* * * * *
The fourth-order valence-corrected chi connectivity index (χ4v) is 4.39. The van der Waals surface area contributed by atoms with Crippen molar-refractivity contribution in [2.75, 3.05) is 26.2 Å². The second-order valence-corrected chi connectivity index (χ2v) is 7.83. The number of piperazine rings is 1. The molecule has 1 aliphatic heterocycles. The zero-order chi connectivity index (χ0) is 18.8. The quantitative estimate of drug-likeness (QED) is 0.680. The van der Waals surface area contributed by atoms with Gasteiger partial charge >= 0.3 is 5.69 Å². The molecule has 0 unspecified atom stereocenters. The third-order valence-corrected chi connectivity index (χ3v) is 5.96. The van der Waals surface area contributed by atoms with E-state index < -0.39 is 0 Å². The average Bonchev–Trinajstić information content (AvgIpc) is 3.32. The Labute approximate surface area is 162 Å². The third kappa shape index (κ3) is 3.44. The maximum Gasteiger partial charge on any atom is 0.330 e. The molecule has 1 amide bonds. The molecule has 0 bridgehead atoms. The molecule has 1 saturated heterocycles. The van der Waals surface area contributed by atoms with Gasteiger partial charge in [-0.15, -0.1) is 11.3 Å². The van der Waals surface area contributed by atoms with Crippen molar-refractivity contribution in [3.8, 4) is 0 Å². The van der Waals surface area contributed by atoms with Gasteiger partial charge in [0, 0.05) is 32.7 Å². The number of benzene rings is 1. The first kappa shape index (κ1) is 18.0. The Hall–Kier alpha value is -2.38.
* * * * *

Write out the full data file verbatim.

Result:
The fourth-order valence-corrected chi connectivity index (χ4v) is 4.39. The van der Waals surface area contributed by atoms with Crippen molar-refractivity contribution in [2.75, 3.05) is 26.2 Å². The second-order valence-corrected chi connectivity index (χ2v) is 7.83. The number of piperazine rings is 1. The molecule has 1 aliphatic heterocycles. The zero-order chi connectivity index (χ0) is 18.8. The quantitative estimate of drug-likeness (QED) is 0.680. The van der Waals surface area contributed by atoms with Gasteiger partial charge >= 0.3 is 5.69 Å². The molecule has 0 unspecified atom stereocenters. The third-order valence-corrected chi connectivity index (χ3v) is 5.96. The van der Waals surface area contributed by atoms with E-state index < -0.39 is 0 Å². The average Bonchev–Trinajstić information content (AvgIpc) is 3.32. The Labute approximate surface area is 162 Å². The third kappa shape index (κ3) is 3.44. The maximum Gasteiger partial charge on any atom is 0.330 e. The molecule has 1 amide bonds. The molecule has 0 bridgehead atoms. The molecule has 1 saturated heterocycles. The van der Waals surface area contributed by atoms with Gasteiger partial charge in [-0.15, -0.1) is 11.3 Å². The van der Waals surface area contributed by atoms with Crippen molar-refractivity contribution in [3.8, 4) is 0 Å². The van der Waals surface area contributed by atoms with Gasteiger partial charge in [0, 0.05) is 32.7 Å². The number of benzene rings is 1. The first kappa shape index (κ1) is 18.0. The Hall–Kier alpha value is -2.38.